Audio Transcript:

Marco Werman: We have a different kind of story out of Mexico right now. Among the many threats to their safety that people in Mexico City have to contend with daily are the many drivers on the roads. Many drivers in the Mexican capital are not exactly respectful of pedestrians. So when a car enters your crosswalk, who's going to protect you? Peatonito, that's who. He's a self-appointed protector of pedestrians in Mexico City. You'll recognize him. He's the guy in a cape and Mexican wrestling mask. Nicholas Casey wrote about him for The Wall Street Journal. Nicholas, how'd you find out about Peatonito?

Nicholas Casey: Well, I was actually just looking around on Twitter, and I noticed that this fellow had a Twitter account, putting up pictures of himself pushing cars back, going out into the street, walking people across the street. And then I discovered actually that he was operating in my own neighborhood, La Condesa, in Mexico City. I usually cover the drug war, and it was great to actually see a good story that was taking place in my own back yard.

Werman: So, just who is Peatonito when he's out of costume? Is he a mild-mannered resident of Mexico City?

Casey: He's a twenty-six-year old guy named Jorge Canyez. He's studying for a political science degree in Mexico City and is also working at a consultancy, where he advises the government on urban planning policies.

Werman: And I guess the fact that he dresses like a professional wrestler, Lucha Libre style, says something about how Mexicans feel about wrestling.

Casey: If you think wrestling in the U.S. is odd, you should see what's done in Mexico where they wear masks and have an announcer that says kind of silly things while people throw popcorn and drink large Coronas with peppers and salt in them. Believe it or not, there's been a few other wrestler heroes in the past, starting out with this guy who is called El Santo, who started making a number of movies where he would beat up bad guys. There was another guy named Superbarrio Gomez, who came out after the 1985 earthquake to protect Mexican residents by actually going to city council meetings and trying to lobby for fair housing after a lot of people lost their homes.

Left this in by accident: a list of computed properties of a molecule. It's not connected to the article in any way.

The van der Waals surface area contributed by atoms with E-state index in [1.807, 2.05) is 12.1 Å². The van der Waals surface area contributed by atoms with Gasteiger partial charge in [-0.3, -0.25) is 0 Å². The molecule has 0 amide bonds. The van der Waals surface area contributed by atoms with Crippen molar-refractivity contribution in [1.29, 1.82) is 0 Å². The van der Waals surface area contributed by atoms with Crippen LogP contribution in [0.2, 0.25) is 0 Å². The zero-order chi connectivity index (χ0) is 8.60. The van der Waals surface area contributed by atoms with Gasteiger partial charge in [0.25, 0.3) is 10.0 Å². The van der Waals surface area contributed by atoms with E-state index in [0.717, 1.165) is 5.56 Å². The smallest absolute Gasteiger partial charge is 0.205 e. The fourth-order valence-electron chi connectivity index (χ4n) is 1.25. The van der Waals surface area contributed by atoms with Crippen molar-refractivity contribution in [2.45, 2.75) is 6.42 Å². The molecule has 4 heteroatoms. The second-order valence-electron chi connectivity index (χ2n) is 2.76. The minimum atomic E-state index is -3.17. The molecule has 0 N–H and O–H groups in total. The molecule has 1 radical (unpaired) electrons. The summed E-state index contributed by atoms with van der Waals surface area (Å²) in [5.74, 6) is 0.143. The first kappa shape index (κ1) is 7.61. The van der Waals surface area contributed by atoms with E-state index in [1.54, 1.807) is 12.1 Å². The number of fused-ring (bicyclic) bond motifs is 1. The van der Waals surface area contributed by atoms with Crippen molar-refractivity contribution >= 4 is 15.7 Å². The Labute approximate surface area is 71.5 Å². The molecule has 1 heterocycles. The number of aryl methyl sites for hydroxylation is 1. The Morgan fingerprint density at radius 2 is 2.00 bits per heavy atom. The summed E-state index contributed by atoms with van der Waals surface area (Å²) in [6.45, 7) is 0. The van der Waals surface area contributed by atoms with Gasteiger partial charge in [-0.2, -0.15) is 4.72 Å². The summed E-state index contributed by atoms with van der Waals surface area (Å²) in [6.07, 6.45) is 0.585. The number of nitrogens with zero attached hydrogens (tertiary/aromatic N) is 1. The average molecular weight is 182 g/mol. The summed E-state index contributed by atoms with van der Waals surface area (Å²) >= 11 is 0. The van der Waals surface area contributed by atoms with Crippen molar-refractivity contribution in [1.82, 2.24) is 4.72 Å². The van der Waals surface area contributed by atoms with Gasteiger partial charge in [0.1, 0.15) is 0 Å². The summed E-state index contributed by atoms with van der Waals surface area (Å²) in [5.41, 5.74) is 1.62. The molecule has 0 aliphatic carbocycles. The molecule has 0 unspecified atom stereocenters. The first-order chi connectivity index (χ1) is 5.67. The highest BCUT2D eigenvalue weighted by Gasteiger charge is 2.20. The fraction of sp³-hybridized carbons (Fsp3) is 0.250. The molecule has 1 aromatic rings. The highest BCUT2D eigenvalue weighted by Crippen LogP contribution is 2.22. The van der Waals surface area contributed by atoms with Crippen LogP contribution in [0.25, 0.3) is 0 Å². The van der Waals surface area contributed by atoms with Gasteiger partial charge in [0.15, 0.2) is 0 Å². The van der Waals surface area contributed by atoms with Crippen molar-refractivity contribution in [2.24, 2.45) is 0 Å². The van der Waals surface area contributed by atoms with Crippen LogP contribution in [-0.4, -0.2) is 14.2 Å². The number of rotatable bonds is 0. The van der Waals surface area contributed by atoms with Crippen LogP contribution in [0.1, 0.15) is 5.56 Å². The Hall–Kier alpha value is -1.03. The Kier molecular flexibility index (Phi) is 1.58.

Werman: In costume?

Casey: In costume, always in costume.

Werman: What about yourself? Have you ever had any trouble crossing the street in Mexico City?

Casey: Well yeah, I've had plenty of trouble crossing the street. I've lived in Mexico City for about four years. I think for the first couple of years I just kept my head down, and as I got to see the city as my home, I got a bit more aggressive with people. I mean, I remember once almost getting hit by a taxi cab making a right hand turn and kicking the cab as he went by. The guy actually got out and started yelling at me and wanted to pick a fight, started calling me every name in the book, and I just told him that he needed to slow down. It can be trouble, especially if you're not wearing a mask. People take this stuff very seriously.

Werman: Yeah, that's when you say,'Peatonito to the rescue.' 

Casey: That's right. I was looking out for him, but unfortunately he was nowhere to be found.

Werman: Nicholas Casey wrote about Peatonito, Mexico City's pedestrian protector for The Wall Street Journal. We have a link to the video and photos at theworld.org. Nicholas, thanks a lot.

Casey: Thanks.